For DataScientists: How to analyse multiple datasets

So you have gathered a load of data using the mindaffectBCI from yourself on different days, or from a group of people. Now you want to see if you can tweak the analysis settings to get much better performance in later days. As you know some machine learning, you know that tweaking the settings on a single dataset will just lead to overfitting. So you want to try new settings on all the data you have so far to see if your changes generalize to new data.

In this tutorial you will learn;

  • How to load all the datasets in a directory
  • And apply the standard mindaffectBCI classification pipeline to them, to generate a summary of the performance on all the datasets.
  • How to tweak different settings to see if you can improve the general performance.

Note: in addition to using this notebook to analysis data gathered locally, you can perform analysis directly on-line on our Kaggle dataset or download this data for local off-line analysis.

Imports and configuration setup.

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import numpy as np
from mindaffectBCI.decoder.datasets import get_dataset
import matplotlib.pyplot as plt
from mindaffectBCI.decoder.analyse_datasets import analyse_dataset, analyse_datasets, debug_test_dataset, debug_test_single_dataset
%matplotlib inline
%load_ext autoreload
%autoreload 2

Set the directory you want to load the datasets for analysis from

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datasetsdir = "~/Desktop/datasets"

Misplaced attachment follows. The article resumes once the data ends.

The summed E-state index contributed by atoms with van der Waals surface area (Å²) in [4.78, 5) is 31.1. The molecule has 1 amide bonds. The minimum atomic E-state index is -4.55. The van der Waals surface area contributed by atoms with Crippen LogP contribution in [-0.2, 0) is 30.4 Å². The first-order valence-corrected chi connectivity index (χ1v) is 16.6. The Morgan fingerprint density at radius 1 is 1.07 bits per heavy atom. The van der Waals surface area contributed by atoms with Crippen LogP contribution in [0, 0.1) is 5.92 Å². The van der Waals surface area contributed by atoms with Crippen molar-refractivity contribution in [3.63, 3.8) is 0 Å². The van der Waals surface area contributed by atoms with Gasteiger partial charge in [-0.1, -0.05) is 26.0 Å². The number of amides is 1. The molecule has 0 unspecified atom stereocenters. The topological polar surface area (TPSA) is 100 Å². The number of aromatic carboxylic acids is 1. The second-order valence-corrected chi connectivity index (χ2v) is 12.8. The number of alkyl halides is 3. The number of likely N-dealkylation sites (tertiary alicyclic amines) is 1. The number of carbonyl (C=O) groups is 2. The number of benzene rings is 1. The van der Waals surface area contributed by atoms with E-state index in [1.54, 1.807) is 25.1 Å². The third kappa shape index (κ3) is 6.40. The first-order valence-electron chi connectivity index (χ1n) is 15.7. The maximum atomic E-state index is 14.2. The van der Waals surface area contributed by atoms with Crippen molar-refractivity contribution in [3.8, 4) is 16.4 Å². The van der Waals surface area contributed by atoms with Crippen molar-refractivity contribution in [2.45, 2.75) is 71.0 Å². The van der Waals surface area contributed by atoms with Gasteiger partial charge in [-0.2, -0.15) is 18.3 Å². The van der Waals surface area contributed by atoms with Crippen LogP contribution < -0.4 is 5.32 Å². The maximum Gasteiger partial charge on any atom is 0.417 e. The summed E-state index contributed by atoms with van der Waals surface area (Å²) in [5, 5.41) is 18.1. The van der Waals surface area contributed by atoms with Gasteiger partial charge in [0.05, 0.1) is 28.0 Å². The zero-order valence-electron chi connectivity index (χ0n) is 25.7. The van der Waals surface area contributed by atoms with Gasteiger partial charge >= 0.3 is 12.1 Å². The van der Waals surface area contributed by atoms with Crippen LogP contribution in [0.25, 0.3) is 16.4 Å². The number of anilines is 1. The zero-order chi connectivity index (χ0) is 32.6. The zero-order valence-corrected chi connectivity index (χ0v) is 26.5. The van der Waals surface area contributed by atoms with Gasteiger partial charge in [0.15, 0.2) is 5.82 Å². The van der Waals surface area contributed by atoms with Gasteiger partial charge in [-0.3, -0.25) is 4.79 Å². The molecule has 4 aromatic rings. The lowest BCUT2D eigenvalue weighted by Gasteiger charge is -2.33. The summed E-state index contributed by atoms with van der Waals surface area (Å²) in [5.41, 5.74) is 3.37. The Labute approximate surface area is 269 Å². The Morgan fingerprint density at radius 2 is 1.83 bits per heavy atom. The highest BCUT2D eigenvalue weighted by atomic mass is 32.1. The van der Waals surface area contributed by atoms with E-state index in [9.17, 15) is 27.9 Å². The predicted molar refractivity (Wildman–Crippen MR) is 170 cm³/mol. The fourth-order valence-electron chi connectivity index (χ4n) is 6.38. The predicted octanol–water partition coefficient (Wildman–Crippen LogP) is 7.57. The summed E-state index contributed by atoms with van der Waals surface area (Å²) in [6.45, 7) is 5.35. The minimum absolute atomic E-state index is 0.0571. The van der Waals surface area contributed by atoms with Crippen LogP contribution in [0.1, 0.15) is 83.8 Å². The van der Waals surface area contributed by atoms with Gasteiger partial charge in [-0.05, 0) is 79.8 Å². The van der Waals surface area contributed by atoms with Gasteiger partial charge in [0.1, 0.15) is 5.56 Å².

Check what datasets can be found in this directory

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dataset_loader, dataset_files, dataroot = get_dataset('mindaffectBCI',exptdir=datasetsdir)
print("Got {} datasets\n{}".format(len(dataset_files),dataset_files))

Set the parameters for the analysis to run. Specificially:

  • test_idx: this is the trials to be used for performance evaluation in each dataset. All other trials are used for parameter estimation (in a nested cross-validation). Here we use slice(10,None) to say all trials after the 1st 10 are for testing.
  • loader_args : dictionary of additional arguments to pass to the dataset loader, specifically the band-pass filter to use stopband=(5,25,'bandpass'), and the output sample rate out_fs=100.
  • preprocessor_args : dictionary of additional arguments to pass to the offline data pre-processor. Here we don’t specify any.
  • model : the machine learning model to use. Here it’s the standard cca model.
  • clsfr_args : dictionary of additional arguments to pass to the model fitting procedure model_fitting.MultiCCA. Here we specify the brain event types to model evtlabs=('re','fe') which means model the rising and falling edge responses only), the length of the brain response tau_ms=450 which means a response of 450 milliseconds, and rank=1 to fix the model rank of 1.

As it runs this script will generate a lot of text and then a final summary plot. The key things to understand are:

  • per-dataset decoding summary text. For each dataset a lot of summary info is generated saying things like the number of trials in the data-set, the preprocessing, the classifier parameter settings used etc. At the end of all this will be a block of text like this: